When President Barack Obama addressed the American public from Bagram Airbase in Afghanistan earlier this month, he had a message for Afghans as well: “As you stand up, you will not stand alone.”
As NATO heads of state and other world leaders make their way to the President’s hometown, US lawmakers, men and women from both sides of the aisle, have pledged to stand alongside Afghan women throughout the security and political transitions that are essential for the country’s future stability—and they want NATO member countries to do the same at their upcoming summit in Chicago.
In a letter [PDF] to the President, Reps. Cathy McMorris Rodgers (R-WA) and Donna Edwards (D-MD), co-chairs of the Afghan Women’s Task Force, expressed their concern that the transition of security responsibility to Afghan forces and the corresponding withdrawal of international troops could have a negative impact on women’s security and participation in public life. At Chicago, they wrote that NATO member countries should reaffirm their commitments “to support important rights of Afghan women, including freedom of movement, full participation in public life, freedom from violence, access to government services, and security.”
The co-chairs were joined by 26 of their House colleagues, including Reps. Jean Schmidt (R-OH), Nita Lowey (D-NY), Anne Marie Buerkle (R-NY), and Russ Carnahan (D-MO).
The matter of women’s inclusion in the security transition was raised by members of all political stripes on the other side of the Capitol as well. In a letter [PDF] to NATO Secretary General Anders Fogh Rasmussen, Sen. Bob Casey, a leading member of the Senate Foreign Relations Committee, and 10 of his colleagues called for NATO member countries to support a “responsible transition” where the “continued safety and mobility” of Afghan women is seen as “a critical indicator of the transition’s success” and women are “active participants” in related decision-making.
Sens. Dianne Feinstein (D-CA), Jeanne Shaheen (D-NH), Kirsten Gillibrand (D-NY), and Kay Hagan (D-NC)—members of key Senate committees on intelligence, armed services, and foreign relations—were among those who lent their support to the letter.
While NATO member states will undoubtedly use the summit to trumpet the transition’s progress, US lawmakers have reason to be concerned. In advance of Chicago, the Afghan Women’s Network (AWN), the largest network of women-led organizations in Afghanistan, fanned across the country to hold consultations about the security transition with more than 300 women leaders in Kandahar, Jalalabad, and six other provincial centers.
On Thursday, they released a position paper [PDF] highlighting the outcomes of their consultations and confirming that women are not being included in the creation and implementation of transition plans.
This exclusion is having an effect on women’s perceptions. For instance, the women who participated in AWN’s consultations expressed a lack of trust in their own security forces’ capacity to respond to women’s needs. What’s more, contrary to the talk in Washington and many international capitals, they perceive the Afghan Local Police as part of the problem, not the solution, that “contribute[s] to destabilization and act[s] as a driver of local conflict.”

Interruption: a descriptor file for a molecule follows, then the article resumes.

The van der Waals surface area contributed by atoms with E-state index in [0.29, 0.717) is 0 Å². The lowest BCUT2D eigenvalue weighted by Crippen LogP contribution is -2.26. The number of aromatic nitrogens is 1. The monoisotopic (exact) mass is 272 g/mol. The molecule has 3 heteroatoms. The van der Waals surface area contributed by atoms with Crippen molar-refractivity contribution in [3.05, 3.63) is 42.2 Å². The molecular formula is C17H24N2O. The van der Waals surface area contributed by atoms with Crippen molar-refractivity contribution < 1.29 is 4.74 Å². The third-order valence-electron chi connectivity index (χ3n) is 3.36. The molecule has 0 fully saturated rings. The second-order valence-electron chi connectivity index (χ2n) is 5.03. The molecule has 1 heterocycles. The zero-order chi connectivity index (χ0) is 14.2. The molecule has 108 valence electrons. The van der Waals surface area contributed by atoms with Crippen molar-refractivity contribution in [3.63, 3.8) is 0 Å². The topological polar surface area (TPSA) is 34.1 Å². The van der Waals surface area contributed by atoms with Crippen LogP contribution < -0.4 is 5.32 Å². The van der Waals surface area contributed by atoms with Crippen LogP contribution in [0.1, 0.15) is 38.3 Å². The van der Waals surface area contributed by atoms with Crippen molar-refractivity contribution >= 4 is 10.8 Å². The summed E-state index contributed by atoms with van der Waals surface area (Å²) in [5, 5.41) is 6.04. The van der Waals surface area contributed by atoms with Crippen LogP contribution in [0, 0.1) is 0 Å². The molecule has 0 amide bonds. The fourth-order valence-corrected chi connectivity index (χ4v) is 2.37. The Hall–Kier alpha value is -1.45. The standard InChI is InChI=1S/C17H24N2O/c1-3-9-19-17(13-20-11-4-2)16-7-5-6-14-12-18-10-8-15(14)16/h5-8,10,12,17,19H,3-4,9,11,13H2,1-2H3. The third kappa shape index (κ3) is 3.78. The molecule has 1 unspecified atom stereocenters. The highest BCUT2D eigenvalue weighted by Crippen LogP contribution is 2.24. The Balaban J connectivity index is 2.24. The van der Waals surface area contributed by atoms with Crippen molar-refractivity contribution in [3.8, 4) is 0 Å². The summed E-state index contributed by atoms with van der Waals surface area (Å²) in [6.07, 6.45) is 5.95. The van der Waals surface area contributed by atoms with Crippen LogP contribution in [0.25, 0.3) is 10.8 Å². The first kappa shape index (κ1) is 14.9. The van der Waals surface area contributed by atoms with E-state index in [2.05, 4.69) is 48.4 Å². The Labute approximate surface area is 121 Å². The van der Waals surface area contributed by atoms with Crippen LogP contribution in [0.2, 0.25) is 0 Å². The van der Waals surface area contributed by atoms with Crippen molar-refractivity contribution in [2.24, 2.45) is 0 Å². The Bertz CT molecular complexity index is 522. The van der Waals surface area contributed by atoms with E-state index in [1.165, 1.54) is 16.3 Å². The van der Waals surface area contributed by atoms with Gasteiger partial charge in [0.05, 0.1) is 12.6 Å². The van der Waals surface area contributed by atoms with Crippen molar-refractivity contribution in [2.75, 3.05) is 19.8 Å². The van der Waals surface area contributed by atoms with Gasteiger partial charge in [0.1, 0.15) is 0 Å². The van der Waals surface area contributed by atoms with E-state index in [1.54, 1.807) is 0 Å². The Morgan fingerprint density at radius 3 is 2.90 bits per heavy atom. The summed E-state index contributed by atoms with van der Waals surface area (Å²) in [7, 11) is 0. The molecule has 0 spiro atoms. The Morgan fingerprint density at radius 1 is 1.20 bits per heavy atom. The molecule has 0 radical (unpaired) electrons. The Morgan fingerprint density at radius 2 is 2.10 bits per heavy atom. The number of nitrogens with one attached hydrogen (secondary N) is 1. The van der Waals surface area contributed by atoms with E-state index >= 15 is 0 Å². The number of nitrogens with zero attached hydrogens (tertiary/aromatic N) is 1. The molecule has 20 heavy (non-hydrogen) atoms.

If the transition cannot create space for women’s participation in securing their future and continues to fuel local instability that undermines women’s protections, it’s hard to see how the security and political transitions can succeed.
Although Afghan women have a lot to contribute to the NATO Chicago discussions, they were not invited to the summit as part of the official delegation. While about a quarter of the Afghan government’s delegation to the 2011 Bonn Conference was comprised of women, only one woman—President Hamid Karzai’s chief of staff—is expected to participate in the Chicago Summit. With nine women on the High Peace Council, dozens in the parliament, and many thousands in government ministries and civil society, it’s not as if the country lacks for women who would make meaningful, substantive insights if given the chance. Afghan women are right to point out the missed opportunity.
As the summit kicks off on Sunday, Amnesty International will host a shadow summit to try to bring the matter of Afghan women’s inclusion and protection to the attention of NATO member state representatives and international media. Congresswoman Jan Schakowsky (D-IL) will speak at the event, as well as Afifa Azim and Mahbouba Seraj, AWN’s director and executive board chair. Also on Sunday, Melanne Verveer, US ambassador-at-large for global women’s issues, will address the Chicago Council on Global Affairs at an event with the Afghan foreign minister and Farkhunda Naderi, a member of the Women Waging Peace Network.
Afghan women and their allies in the US Congress will be looking to the gathering’s final declaration for an indication that their proposal for responsible transition that accounts for women’s security and inclusion is breaking through and winning the support of Afghan and international stakeholders.
Let’s hope it does. It’s not too late to commit to the type of transition process that could sustain the gains Afghans have made over the last 11 years.
Travis Wheeler is an advocate at The Institute for Inclusive Security. He leads our congressional outreach and supports the work of our Afghanistan Team.